A newly released paper from the Defined Contribution Institutional Investment Association (DCIIA), “Is It Time to Diversify DC Risk with Alternative Investments?,” explores the potential for greater inclusion of alternative investments in defined contribution (DC) plans. “DCIIA’s interest in exploring this topic stems from the potential diversification and performance benefits offered by non-traditional asset classes and alternative strategies to a participant’s asset allocation,” said Lew Minsky, DCIIA’s executive director.
Early DC investment menus consisted of guaranteed investment contracts, large cap equity funds, balanced funds and company stock, and then expanded to include equity funds, multiple fixed income funds, and self-directed brokerage accounts, as well as target-date funds, the paper points out. Despite these changes, many portfolios are not diversified enough and dominated by equity risk.
DCIIA encourages plan sponsors to provide better risk balance to reduce the volatility experienced by the typical plan participant. One solution is providing access to an asset category broadly referred to as “alternatives.” DCIIA believes that the potential benefits of incorporating an alternative strategy include: potential for improved total-return performance; reduced reliance on traditional equities and bonds; incremental portfolio diversification; lower portfolio volatility; increased consistency of returns.
“While the diversification and performance benefits offered by non-traditional asset classes and alternative strategies to a participant’s asset allocation are clear, the team working on the paper believes that the best way to incorporate these types of investments into a DC plan is through either an asset allocation solution, such as a target date fund, or through a bundled alternative-assets portfolio,” Minsky said. “In doing so, we believe plan sponsors can meet their fiduciary duty to provide better potential outcomes for their plan participants.”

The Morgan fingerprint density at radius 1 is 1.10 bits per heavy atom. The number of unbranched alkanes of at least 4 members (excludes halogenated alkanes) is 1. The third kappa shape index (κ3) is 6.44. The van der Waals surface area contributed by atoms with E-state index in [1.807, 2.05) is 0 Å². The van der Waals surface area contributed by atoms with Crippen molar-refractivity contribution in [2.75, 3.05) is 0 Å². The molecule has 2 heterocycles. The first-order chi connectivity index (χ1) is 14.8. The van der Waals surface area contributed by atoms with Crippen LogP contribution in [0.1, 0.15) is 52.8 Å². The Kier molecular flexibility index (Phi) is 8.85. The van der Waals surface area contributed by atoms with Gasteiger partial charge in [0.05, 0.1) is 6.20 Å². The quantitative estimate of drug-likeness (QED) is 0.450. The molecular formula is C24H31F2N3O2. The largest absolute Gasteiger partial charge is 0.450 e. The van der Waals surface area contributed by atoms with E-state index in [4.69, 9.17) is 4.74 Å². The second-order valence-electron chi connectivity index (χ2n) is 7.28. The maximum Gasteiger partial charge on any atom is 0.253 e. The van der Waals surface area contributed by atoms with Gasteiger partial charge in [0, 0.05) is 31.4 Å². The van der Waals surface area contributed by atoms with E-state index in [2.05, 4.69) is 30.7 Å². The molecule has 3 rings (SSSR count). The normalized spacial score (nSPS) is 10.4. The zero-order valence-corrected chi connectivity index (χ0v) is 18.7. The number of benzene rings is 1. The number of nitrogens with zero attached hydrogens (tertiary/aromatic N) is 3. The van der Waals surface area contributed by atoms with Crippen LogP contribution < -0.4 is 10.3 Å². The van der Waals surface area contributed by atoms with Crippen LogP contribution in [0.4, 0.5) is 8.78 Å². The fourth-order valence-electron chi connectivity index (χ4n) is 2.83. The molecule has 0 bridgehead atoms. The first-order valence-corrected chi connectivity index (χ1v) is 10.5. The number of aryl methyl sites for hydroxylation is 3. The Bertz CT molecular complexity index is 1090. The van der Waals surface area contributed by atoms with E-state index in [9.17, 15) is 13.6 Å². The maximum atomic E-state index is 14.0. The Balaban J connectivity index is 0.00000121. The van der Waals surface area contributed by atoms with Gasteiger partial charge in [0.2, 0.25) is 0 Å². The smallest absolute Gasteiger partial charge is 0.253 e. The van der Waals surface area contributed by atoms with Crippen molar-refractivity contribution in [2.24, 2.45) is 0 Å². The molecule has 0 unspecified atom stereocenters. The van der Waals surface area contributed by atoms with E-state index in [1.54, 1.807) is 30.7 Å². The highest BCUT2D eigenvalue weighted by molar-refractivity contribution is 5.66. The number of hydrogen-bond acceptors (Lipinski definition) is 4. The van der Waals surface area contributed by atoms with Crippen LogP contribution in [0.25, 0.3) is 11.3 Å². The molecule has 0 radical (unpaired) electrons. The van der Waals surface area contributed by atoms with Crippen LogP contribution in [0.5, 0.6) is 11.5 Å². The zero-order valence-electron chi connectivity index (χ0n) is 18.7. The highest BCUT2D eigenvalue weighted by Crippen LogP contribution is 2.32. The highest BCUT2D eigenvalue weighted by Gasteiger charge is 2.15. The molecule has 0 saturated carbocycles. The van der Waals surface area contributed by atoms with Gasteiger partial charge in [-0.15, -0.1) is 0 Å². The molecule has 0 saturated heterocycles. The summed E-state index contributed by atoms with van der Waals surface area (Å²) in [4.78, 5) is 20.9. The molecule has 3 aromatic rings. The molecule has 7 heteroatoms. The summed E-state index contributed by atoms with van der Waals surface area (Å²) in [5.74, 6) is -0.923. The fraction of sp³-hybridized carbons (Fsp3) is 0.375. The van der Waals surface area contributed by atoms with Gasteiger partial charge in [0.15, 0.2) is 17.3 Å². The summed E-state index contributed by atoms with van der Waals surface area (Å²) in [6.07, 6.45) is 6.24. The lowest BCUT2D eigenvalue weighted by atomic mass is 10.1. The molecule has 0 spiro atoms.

In evaluating how to incorporate alternatives into their plans, the paper recommends that DC plan sponsors consider factors such as:
- Quality of investment managers;
- Fair value;
- Participant education;
- Fiduciary responsibility;
- Legal documentation;
- Benchmarking; and
- Integration with financial advice tools.
The paper was co-authored by David Zug, Harbourvest Partners, Kevin Vandolder, Hewitt EnnisKnupp, Kurt Walten, NAREIT, Scott Brooks, Deutsche Asset & Wealth Management and Jed Petty, Wellington Management Company. A copy of the paper can be downloaded here.